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Glossary of Terms - TRADE INDEMNITY

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					                       GLOSSARY OF TERMS
POLICY PERIOD

Normally 12 months from a date to be agreed, this is usually the first of the month, the policy
covers losses arising goods sold and delivered and or services rendered within the policy
period. The policy is non-cancellable and must therefore be viewed as a 12-month minimum
commitment. Cover normally commences for goods sold once they have been delivered and
for service once the invoice has been raised.

VAT

Vat is excluded from the policy and credit limits and claims reflect this.

ESTIMATED TURNOVER

This figure should exclude VAT, cash sales, inter-company sales, sales made to Government
departments and nationalised industries and sales on confirmed irrevocable letters of credit.
Generally the premium rate reflects the level of insured turnover and the higher the turnover,
the lower the rate.

PREMIUM RATE

The premium rate is based on your estimated insurable turnover; some companies charge you
an extra premium for export sales to countries outside of the EU and OECD.

ESTIMATED ANNUAL PREMIUM

The premium on some polices is based on the estimated insured turnover multiplied by the
premium rate, this gives the estimated annual premium.

MINIMUM ANNUAL PREMIUM

Premiums are normally paid by monthly or quarterly deposits with an adjustment at the end of
the policy period based on the actual insured turnover. This means that you might owe an
additional premium based on the agreed rate or that you get a return of premium. However the
minimum annual premium always applies and if your declared turnover is a lot less than your
estimated turnover you will not get a full pro rata return.

FIXED PREMIUM

Some policies are based on a fixed, in these cases there is no declaration required or any
additional/ return of premiums.

DECLARATION OF TURNOVER

Unless the premium is fixed a declaration of insured turnover will be required, these are
usually done annually but some companies want the information monthly or quarterly.

INSURANCE PREMIUM TAX

 This is currently 5% of the estimated, minimum or fixed. Where the premium is variable the
final amount of tax is calculated with the declaration of insured turnover. Insurance premium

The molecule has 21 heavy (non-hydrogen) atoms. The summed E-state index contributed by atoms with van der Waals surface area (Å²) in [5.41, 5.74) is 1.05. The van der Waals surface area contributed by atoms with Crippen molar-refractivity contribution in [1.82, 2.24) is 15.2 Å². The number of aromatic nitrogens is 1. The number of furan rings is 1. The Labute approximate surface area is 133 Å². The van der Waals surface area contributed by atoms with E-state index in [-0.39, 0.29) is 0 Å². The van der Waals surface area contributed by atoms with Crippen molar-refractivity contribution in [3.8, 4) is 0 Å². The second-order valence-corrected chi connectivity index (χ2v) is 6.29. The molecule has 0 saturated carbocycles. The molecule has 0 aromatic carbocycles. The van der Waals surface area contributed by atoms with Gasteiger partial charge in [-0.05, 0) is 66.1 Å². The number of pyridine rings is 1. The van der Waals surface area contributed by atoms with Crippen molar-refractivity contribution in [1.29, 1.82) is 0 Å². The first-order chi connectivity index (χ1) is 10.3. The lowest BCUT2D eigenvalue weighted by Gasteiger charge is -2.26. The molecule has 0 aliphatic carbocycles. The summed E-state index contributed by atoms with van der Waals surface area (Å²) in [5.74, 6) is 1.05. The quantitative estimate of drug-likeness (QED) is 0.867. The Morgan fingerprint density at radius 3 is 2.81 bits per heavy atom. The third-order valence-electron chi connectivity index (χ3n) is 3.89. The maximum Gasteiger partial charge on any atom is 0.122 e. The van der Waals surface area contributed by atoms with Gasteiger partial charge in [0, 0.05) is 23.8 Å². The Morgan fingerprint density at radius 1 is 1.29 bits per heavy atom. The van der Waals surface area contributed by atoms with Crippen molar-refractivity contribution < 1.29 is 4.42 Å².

tax is but not payable on exports.

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ANNUAL POLICY CHARGE

Some insurance companies charge an annual fee of between £250 and £500 as a basic
administration cost.


MAXIMUM LIABILITY

The maximum value of total claims that will be paid for any 12 month period, this is very
similar to a maximum sum insured on other commercial policies. Some policies also have a
maximum individual credit limit written into their policies as well as a maximum annual
liability

INSURED PERCENTAGE

Most policies are written with an indemnity level of between 80% and 90%.

EXCESS

All policies have an excess, there are various different ways of expressing this, and the
following are examples of the different types.

 Minimum Retention: Your excess is the greater of either the minimum retention or the
  uninsured percentage, for example a loss of £4,000 on a policy with 90% indemnity and a
  £1,000 Minimum Retention would settle @ £3,000. This is because £1,000 is more than
  10% of the loss.

 Each & Every Excess: Your excess is the uninsured percentage and the each & every
  excess, for example a loss of £4,000 on a policy with 90% indemnity and a £1,000 each &
  every excess would settle @ £2,700. This is because £1,000 each & every is taken off first
  & the 10% uninsured percentage.

 Threshold: In this case if the loss is equal to or less than the threshold there is no claim,
  if it exceeds the threshold you get the insured percentage of the total amount. For example
  a loss of £4,000 on a policy with 90% indemnity and a £1,000 threshold would settle @